No one wanted to take my classes. Still, I had a backup plan which I mentioned in yesterday’s post. I was speaking at a local conference, and they paid me $300. If I stayed with relatives and friends on the way, and if I didn’t eat out at all, I could just cover my gas money with my conference pay. It took me three days to drive each way (I am so not a long-distance driver!).

Just a few weeks before I left for the conference, we received the devastating news that my husband was losing one of his regular contracts, which meant a serious loss of income for us—income that has not been replaced. So I knew even before I began my epic solo road trip that it might be my last trip to Realm Makers, or to any other conference for that matter.

It was a difficult few days for me. On the one hand, of course it was great to attend classes and to see some of my writer friends. On the other hand, I felt more strongly than ever that I was on the “outside” when it came to being published, and that I would never figure out how to get “in.” I came to realize that the path I’d been on for seven years was not leading to publication. In short, I gave up on the Christian publishing industry. I don’t believe I will ever write something that Christian publishers or agents can like.

At the banquet last year, they announced that this year’s conference would be held at a resort hotel in Reno, and I knew in that moment I would probably never be able to go to Realm Makers again. Still, a part of me hoped it would somehow work out, and I kept this weekend free “just in case.” Now, so many of my friends are in Reno enjoying the excitement of being together and learning together. Realm Makers is no longer the “scrappy little conference that could.” It’s now a full-blown top-notch professional conference with a big-name keynote speaker. I knew this would happen eventually, but I thought it would take a little longer! If I had gone this year, it would have cost me well in excess of $1000 for the conference, hotel, and airfare. That is now way out of my league. The Rule of Three seems to have stopped me in my tracks this time, even when I didn’t want it to.

But, I hear some of you asking, why did you make a cloak for the raffle then? Because I still believe in what Realm Makers is doing, that’s why. I want other aspiring writers to get the chance to go and soak in the all-encompassing nerdulence and take the classes and cosplay for the awards banquet. The raffle raises money for scholarships, and as long as I can still afford to make a cloak each year, I probably will.

Does that mean I have given up on pursuing publication? No. I only gave up on being published or represented by anyone in the Christian publishing industry. Since that approach did not work, I am casting a wider net. Over the next few weeks and months, I will be querying agents in the general market. I still believe there is an agent out there who will love my work and want to see it in print. I don’t believe that agent works for a Christian agency or works with Christian publishers. I have zero hopes or expectations in that direction.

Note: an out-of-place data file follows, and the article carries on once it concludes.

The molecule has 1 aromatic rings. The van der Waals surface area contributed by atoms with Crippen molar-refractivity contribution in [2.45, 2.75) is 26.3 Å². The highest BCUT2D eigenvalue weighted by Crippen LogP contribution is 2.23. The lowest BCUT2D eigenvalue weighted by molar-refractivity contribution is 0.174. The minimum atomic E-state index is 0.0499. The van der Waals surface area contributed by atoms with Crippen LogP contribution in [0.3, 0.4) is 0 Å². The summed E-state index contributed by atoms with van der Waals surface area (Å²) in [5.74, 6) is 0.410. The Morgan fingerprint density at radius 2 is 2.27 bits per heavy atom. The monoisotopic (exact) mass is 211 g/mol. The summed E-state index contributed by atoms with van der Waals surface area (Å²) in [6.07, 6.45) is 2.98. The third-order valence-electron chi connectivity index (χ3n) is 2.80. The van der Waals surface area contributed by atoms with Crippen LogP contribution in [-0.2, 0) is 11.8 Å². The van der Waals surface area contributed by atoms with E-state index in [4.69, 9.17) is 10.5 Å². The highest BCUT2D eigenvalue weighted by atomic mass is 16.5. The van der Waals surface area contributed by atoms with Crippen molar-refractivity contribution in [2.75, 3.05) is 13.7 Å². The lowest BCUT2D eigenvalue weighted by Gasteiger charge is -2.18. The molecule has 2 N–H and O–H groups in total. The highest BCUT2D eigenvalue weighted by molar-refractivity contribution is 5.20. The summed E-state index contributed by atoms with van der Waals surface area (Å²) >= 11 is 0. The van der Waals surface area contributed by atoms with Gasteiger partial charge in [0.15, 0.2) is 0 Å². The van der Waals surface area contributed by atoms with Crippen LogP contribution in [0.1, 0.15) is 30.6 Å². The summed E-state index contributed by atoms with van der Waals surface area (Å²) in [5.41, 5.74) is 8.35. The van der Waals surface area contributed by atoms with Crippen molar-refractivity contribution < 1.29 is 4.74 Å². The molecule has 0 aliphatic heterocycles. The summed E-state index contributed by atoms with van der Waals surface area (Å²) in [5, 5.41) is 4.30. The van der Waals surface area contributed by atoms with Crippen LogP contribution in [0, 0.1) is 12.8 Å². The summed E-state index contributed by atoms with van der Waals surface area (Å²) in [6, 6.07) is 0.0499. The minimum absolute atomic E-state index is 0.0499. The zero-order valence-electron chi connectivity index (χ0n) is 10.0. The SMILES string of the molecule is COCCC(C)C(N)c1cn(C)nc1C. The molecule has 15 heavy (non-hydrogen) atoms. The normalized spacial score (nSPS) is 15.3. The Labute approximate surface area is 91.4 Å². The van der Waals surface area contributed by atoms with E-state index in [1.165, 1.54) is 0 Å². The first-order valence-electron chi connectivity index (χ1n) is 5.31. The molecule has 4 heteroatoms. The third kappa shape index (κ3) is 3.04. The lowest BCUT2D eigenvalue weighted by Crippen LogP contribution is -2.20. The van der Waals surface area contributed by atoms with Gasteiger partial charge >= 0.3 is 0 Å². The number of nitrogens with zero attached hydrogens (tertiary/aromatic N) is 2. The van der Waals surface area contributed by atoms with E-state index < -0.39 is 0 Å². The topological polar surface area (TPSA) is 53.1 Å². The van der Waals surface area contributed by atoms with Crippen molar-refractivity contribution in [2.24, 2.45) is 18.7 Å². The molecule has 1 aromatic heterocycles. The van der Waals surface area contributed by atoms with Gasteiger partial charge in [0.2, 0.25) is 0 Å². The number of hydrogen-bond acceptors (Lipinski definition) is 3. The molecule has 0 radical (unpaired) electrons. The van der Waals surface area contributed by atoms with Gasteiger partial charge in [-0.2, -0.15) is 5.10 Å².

Does that mean I wouldn’t attend Realm Makers again if it became financially feasible? Not at all. I would give my proverbial eyeteeth to be there right now. If I ever go again, though, it will be for the classes and the fellowship and the wall-to-wall nerdiness—and that would be worth it. I can’t imagine I’d even consider setting up any appointments, because I can’t imagine the outcome will ever change.

Tomorrow: a follow-up post wherein I try to answer some of the questions that I know my posts this week have raised.

The Cold Dark Winter of the Soul

Yesterday I shared with you the actual events of the Realm Makers conference I recently attended. Today I’m going to go deeper and darker, because I try to be honest here about the struggles I experience on my journey, and this experience was a struggle.

Before I left for the conference, I kept telling myself that I should squeeze every last drop of enjoyment from it, because I knew it was in all likelihood my last conference. The problem, as I soon found out, is that it is easier said than done! It is surprisingly difficult to enjoy an experience you know you have no hope of repeating.

Then, I arrived in Philadelphia after three grueling days on the road, only to get lost and spend an hour trying to find the right building before I could check in. What little confidence I might have had began to leak away. The next evening, after the early bird class, I was a basket case. I posted on my personal blog that maybe the time had come to let the dream die. Maybe I just don’t have what it takes to succeed.